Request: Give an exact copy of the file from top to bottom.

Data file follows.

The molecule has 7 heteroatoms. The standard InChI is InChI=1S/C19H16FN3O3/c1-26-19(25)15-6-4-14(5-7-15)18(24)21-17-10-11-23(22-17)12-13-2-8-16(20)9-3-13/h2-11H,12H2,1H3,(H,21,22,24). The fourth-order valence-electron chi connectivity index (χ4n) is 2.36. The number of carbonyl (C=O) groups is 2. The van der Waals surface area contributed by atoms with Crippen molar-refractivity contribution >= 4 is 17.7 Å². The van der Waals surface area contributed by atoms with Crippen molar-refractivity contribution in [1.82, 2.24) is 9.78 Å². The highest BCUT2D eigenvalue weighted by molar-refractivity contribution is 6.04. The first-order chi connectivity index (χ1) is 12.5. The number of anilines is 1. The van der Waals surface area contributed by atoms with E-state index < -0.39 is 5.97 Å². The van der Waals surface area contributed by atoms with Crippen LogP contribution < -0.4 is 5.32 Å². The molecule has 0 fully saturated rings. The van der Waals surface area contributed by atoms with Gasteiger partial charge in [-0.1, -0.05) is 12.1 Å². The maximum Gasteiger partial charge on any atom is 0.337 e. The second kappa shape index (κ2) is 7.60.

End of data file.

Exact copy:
The molecule has 7 heteroatoms. The standard InChI is InChI=1S/C19H16FN3O3/c1-26-19(25)15-6-4-14(5-7-15)18(24)21-17-10-11-23(22-17)12-13-2-8-16(20)9-3-13/h2-11H,12H2,1H3,(H,21,22,24). The fourth-order valence-electron chi connectivity index (χ4n) is 2.36. The number of carbonyl (C=O) groups is 2. The van der Waals surface area contributed by atoms with Crippen molar-refractivity contribution >= 4 is 17.7 Å². The van der Waals surface area contributed by atoms with Crippen molar-refractivity contribution in [1.82, 2.24) is 9.78 Å². The highest BCUT2D eigenvalue weighted by molar-refractivity contribution is 6.04. The first-order chi connectivity index (χ1) is 12.5. The number of anilines is 1. The van der Waals surface area contributed by atoms with E-state index < -0.39 is 5.97 Å². The van der Waals surface area contributed by atoms with Crippen LogP contribution < -0.4 is 5.32 Å². The molecule has 0 fully saturated rings. The van der Waals surface area contributed by atoms with Gasteiger partial charge in [-0.1, -0.05) is 12.1 Å². The maximum Gasteiger partial charge on any atom is 0.337 e. The second kappa shape index (κ2) is 7.60.